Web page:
By Konstantin Garibov
Two mega-powers – China and the United States – are vying for leadership in the Asia-Pacific Economic Cooperation Organization (APEC), Sergei Luzyanin, a professor of the Moscow Institute of International Relations (MGIMO) and deputy head of the Institute of Far-Eastern Studies of the Russian Academy of Sciences said in an interview earlier this week.
The APEC has two informal centers of influence – China and the U.S.-Japanese tandem. It’s hard to say which of the two will gain the upper hand, but most observers expect a tough fight for a “place in the sun”, or in other words, for economic domination in the region.
“The Chinese-American relations are a nerve, a pivot of world politics, around which a mass of regional, global, environmental, economic and geopolitical issues are rotating.”
China will use its huge resources to try to create a system of trade and economic zones and alliances, and is in fact already doing by spinning a spider web of hundreds of financial, commercial and other regional ties inside the APEC.
The United States is also seeking to bolster its influence in Asia and the Pacific and is pushing for a regional common market modeled after NAFTA – a free trade agreement between the United States, Canada and Mexico. The idea of a Trans-Pacific Partnership project (TPP) was discussed at the November APEC summit in Honolulu. Washington tabled a draft of a free trade pact that would comprise the United States, Australia, Brunei, Malaysia, New Zealand, Singapore and Vietnam. China was not invited. While helping advance U.S. interests in Asia and the Pacific, the proposed new alliance would snatch the initiative from Beijing and may even replace the APEC in the future. China eyes its own free trade projects both within the APEC and ASEAN framework and also on a bilateral basis.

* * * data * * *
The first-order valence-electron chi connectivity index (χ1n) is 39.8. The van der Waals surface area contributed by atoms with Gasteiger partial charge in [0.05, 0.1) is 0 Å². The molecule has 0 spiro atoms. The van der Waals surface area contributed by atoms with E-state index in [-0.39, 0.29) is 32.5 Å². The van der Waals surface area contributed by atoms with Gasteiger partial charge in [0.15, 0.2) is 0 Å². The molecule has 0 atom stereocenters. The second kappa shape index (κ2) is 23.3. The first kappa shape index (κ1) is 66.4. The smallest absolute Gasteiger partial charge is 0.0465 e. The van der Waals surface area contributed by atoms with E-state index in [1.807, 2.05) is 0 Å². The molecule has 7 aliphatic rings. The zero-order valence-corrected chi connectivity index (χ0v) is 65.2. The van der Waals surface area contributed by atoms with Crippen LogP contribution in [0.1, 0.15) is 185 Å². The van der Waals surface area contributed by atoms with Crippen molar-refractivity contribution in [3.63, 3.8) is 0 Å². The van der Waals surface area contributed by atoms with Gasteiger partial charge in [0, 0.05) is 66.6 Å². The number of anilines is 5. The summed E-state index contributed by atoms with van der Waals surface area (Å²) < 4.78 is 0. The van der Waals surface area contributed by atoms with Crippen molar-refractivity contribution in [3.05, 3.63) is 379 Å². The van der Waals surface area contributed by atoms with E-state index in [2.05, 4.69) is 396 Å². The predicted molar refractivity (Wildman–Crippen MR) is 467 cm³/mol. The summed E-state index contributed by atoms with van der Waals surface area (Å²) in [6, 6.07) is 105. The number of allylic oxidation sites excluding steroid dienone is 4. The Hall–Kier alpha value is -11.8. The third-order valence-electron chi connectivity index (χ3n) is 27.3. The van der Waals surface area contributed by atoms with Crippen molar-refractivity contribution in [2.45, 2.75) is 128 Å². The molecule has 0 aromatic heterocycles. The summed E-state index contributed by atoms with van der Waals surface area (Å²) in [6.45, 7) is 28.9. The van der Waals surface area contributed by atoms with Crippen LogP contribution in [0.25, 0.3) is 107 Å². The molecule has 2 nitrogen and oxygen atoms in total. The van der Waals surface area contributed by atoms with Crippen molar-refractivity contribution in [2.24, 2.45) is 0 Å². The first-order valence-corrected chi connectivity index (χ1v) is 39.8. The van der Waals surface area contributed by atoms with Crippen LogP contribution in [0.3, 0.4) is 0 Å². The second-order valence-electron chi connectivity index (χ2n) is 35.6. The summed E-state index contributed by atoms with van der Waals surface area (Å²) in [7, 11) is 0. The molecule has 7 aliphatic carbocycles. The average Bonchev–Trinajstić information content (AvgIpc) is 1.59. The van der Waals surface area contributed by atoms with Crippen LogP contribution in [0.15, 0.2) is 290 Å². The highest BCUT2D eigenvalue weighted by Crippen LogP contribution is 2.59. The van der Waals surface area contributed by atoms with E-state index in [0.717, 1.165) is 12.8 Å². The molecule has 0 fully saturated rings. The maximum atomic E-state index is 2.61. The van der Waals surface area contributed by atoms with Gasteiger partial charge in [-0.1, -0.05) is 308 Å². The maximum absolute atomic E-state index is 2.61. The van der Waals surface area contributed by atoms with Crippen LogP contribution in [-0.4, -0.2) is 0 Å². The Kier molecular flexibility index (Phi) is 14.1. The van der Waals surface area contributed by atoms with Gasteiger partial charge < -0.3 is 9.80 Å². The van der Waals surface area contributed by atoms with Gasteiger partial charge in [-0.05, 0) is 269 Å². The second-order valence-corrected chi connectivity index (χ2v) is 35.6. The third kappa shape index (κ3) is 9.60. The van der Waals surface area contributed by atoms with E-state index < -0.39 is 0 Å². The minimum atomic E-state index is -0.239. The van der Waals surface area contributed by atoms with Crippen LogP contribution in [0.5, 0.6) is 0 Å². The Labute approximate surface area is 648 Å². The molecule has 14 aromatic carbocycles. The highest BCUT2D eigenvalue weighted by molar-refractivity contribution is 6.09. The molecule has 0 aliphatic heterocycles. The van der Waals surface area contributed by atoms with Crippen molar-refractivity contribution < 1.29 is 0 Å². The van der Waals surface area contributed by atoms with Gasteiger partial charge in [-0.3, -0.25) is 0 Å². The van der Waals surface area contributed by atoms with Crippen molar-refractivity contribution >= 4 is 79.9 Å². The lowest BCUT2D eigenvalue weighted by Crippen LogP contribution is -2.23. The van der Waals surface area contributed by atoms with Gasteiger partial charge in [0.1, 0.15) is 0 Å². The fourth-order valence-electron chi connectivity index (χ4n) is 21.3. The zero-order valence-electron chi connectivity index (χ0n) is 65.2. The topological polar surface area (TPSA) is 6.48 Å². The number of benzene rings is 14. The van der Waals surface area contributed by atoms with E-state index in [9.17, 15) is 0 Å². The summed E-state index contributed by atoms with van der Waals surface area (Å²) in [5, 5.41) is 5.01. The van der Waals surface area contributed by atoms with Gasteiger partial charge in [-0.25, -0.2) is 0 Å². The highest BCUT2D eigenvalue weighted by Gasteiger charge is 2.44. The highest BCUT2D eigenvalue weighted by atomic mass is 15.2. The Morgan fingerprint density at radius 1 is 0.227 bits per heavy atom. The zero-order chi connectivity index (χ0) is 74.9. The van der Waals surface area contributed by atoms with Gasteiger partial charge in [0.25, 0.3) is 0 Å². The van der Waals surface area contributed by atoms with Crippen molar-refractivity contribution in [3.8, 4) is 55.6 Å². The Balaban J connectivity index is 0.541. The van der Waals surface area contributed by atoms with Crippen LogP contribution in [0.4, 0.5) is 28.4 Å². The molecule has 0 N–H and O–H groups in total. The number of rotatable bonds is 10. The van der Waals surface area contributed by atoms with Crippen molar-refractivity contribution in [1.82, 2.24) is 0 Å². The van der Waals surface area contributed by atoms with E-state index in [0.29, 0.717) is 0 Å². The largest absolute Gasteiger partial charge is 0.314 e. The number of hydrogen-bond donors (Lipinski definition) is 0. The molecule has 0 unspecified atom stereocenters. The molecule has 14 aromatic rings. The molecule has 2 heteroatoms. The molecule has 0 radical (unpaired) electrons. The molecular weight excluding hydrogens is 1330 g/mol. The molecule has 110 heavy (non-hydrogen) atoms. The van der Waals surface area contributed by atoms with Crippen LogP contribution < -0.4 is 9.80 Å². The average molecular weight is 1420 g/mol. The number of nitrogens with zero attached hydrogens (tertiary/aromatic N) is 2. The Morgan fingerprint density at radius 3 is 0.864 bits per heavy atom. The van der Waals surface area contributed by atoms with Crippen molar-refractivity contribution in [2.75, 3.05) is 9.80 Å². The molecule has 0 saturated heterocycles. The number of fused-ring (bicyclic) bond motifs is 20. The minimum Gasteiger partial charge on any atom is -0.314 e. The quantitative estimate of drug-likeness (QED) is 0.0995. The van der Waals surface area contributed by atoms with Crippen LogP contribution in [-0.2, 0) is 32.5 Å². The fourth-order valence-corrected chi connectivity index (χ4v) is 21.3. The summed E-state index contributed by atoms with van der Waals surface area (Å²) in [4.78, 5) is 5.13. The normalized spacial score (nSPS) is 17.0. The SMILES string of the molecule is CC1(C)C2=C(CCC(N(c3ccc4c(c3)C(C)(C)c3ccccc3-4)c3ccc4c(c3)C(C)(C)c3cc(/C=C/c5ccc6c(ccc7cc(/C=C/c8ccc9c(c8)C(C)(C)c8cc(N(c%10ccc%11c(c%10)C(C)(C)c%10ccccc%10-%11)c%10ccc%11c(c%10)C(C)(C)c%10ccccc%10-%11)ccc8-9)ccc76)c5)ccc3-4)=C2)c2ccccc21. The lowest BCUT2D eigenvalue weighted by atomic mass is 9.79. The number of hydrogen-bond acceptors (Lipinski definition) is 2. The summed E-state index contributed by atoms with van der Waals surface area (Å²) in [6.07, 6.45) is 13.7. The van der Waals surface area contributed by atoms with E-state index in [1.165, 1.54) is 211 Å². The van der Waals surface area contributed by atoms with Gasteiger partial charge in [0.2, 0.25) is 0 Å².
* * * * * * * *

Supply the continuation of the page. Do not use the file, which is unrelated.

With Japan willing to participate in the TPP, its overall trade could hit $650 billion with the United States and Japan accounting for 90% of its combined GDP. The idea has sparked a negative reaction from Beijing, particularly since Washington and Tokyo already have a bilateral defense alliance, which they are hoping to expand into a trilateral one by getting India in and thus receiving the political and diplomatic resources needed to contain China. Sergei Luzyanin:
“It would be a very unusual triangle. The appearance of India in that bunch would create a complicated geopolitical situation for China. The Indian-Chinese relations are not fully normalized yet. India, which supports the South China Sea countries whose interests were hurt by China’s territorial claims, appears to be drifting towards the U.S.-Japanese tandem.”
Consensus as the fundamental principle of the APEC no longer suites the United States. So a scenario when it either walks out or significantly cuts its participation in the APEC is quite realistic. This is unlikely to be a matter of the near future, but it could happen in the next five to seven years.